Easements and Rights-of-Way
Easements and rights-of-way are very different things.
An easement is permission to use an area of land. The property owner retains ownership of the area covered by the easement. Easements "run with the land" - that is, they automatically continue in force when the land is sold. If a previous owner of your property granted an easement, you are bound by that easement the same as if you granted it yourself. There are many types of easements, but the most common are:
- Utility or Public Utility. These may be used by any utility company.
- Telephone and Electric (sometimes abbreviated as T&E.) These may be used only by electric, telephone, cable TV, and other telecommunications utilities.
- Water or Sewer. These may be used only by water or sewer utilities (AWWU or a private utility.)
- Public access or public use. These allow the Municipality or the State to construct roads in the area.
- Section line. These are public access easements that were reserved when the land was originally surveyed by the government.
- BLM. The Bureau of Land Management created road reservations when it subdivided the "small tracts" common in south Anchorage and Eagle River/Chugiak.
Easements are usually granted when property is subdivided and are shown on the plat. They may also be granted by document and recorded at the District Recorder's office. You can search the Recorder's database for documents recorded since 1972.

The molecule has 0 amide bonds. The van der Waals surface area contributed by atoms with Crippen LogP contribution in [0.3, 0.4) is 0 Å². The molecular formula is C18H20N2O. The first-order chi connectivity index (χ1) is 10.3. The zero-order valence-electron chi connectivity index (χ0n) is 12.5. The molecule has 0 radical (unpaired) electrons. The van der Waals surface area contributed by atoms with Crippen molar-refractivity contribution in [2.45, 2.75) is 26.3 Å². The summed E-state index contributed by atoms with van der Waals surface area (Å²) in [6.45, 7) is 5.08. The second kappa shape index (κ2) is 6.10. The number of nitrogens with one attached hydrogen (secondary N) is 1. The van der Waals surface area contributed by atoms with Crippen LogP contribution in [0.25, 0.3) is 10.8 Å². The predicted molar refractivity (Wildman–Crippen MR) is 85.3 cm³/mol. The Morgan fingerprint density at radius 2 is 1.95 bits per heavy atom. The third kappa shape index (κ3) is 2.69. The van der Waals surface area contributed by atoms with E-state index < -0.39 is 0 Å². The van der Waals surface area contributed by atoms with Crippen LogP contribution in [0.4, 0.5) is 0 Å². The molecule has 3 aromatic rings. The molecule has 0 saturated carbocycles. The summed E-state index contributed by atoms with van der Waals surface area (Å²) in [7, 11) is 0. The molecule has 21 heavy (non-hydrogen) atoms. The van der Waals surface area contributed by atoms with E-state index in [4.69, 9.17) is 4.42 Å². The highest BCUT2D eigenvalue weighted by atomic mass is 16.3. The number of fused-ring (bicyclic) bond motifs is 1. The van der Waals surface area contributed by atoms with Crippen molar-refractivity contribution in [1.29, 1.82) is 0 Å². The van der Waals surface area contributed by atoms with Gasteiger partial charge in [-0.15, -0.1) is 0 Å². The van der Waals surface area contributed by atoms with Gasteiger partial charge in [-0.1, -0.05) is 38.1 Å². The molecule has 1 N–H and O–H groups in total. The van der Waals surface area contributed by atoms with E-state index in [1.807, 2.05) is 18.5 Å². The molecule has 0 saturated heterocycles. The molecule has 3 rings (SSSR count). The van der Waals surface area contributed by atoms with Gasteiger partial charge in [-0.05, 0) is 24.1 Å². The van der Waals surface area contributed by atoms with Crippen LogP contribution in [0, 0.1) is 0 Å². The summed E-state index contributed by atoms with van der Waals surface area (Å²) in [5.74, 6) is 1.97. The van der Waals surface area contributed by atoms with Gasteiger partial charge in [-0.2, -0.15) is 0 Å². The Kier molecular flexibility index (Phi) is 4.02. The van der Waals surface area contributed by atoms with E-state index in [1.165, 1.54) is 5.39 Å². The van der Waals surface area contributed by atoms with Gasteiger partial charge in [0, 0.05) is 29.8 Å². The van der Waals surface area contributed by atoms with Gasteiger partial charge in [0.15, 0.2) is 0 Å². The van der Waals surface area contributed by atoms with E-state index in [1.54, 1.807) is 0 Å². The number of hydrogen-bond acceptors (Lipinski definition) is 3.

Any structure, retaining wall or fence located in an easement should have by a "letter of non-objection" from all utilities allowed to use that easement. Each utility has an easement or right-of-way section that issues these letters. The Municipality has jurisdiction over utility, public utility, public access, public use, section line, and drainage easements. Any structure, retaining wall or fence located in these easements must have an encroachment permit from the Right-of-Way Division (located in the permit center at 4700 South Bragaw.)
A right-of-way is a matter of ownership. The Municipality owns all municipal streets and alleys. Rights-of-way are typically dedicated to the public when property is subdivided, and are shown on the plat. The right-of-way exists even if no roadway is ever constructed. Since it is dedicated to the public, no individual may claim exclusive use or possession of a right-of-way.
Easements and rights-of-way that are not needed may be vacated by a platting action. The vacated area is returned to the parcel of land from which it was originally dedicated.